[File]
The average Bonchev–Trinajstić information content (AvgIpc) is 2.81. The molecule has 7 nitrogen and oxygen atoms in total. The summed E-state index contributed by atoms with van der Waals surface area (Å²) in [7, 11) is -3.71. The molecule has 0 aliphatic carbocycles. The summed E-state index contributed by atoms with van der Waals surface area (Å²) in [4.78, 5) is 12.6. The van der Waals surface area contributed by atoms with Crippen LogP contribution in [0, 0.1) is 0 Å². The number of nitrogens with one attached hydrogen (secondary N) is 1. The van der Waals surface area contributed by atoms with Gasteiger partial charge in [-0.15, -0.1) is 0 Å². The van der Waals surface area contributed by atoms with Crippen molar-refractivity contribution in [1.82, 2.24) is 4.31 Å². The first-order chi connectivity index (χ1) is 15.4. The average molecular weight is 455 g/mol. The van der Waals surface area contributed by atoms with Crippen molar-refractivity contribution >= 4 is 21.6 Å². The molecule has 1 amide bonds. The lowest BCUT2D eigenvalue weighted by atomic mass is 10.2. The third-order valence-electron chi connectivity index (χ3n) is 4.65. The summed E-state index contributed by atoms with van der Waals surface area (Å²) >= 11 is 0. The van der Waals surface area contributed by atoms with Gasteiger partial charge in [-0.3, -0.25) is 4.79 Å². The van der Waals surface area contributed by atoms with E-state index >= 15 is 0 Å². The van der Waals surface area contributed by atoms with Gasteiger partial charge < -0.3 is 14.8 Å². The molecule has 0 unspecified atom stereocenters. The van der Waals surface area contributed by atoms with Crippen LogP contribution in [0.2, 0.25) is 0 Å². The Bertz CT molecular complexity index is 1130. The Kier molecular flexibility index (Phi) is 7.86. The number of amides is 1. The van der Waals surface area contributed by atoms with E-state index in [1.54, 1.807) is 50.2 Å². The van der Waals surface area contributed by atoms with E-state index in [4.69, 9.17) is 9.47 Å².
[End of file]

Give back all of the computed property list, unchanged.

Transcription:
The average Bonchev–Trinajstić information content (AvgIpc) is 2.81. The molecule has 7 nitrogen and oxygen atoms in total. The summed E-state index contributed by atoms with van der Waals surface area (Å²) in [7, 11) is -3.71. The molecule has 0 aliphatic carbocycles. The summed E-state index contributed by atoms with van der Waals surface area (Å²) in [4.78, 5) is 12.6. The van der Waals surface area contributed by atoms with Crippen LogP contribution in [0, 0.1) is 0 Å². The number of nitrogens with one attached hydrogen (secondary N) is 1. The van der Waals surface area contributed by atoms with Gasteiger partial charge in [-0.15, -0.1) is 0 Å². The van der Waals surface area contributed by atoms with Crippen molar-refractivity contribution in [1.82, 2.24) is 4.31 Å². The first-order chi connectivity index (χ1) is 15.4. The average molecular weight is 455 g/mol. The van der Waals surface area contributed by atoms with Crippen molar-refractivity contribution >= 4 is 21.6 Å². The molecule has 1 amide bonds. The lowest BCUT2D eigenvalue weighted by atomic mass is 10.2. The third-order valence-electron chi connectivity index (χ3n) is 4.65. The summed E-state index contributed by atoms with van der Waals surface area (Å²) >= 11 is 0. The van der Waals surface area contributed by atoms with Gasteiger partial charge in [-0.3, -0.25) is 4.79 Å². The van der Waals surface area contributed by atoms with E-state index >= 15 is 0 Å². The van der Waals surface area contributed by atoms with Gasteiger partial charge < -0.3 is 14.8 Å². The molecule has 0 unspecified atom stereocenters. The van der Waals surface area contributed by atoms with Crippen LogP contribution in [0.2, 0.25) is 0 Å². The Bertz CT molecular complexity index is 1130. The Kier molecular flexibility index (Phi) is 7.86. The number of amides is 1. The van der Waals surface area contributed by atoms with E-state index in [1.54, 1.807) is 50.2 Å². The van der Waals surface area contributed by atoms with E-state index in [4.69, 9.17) is 9.47 Å².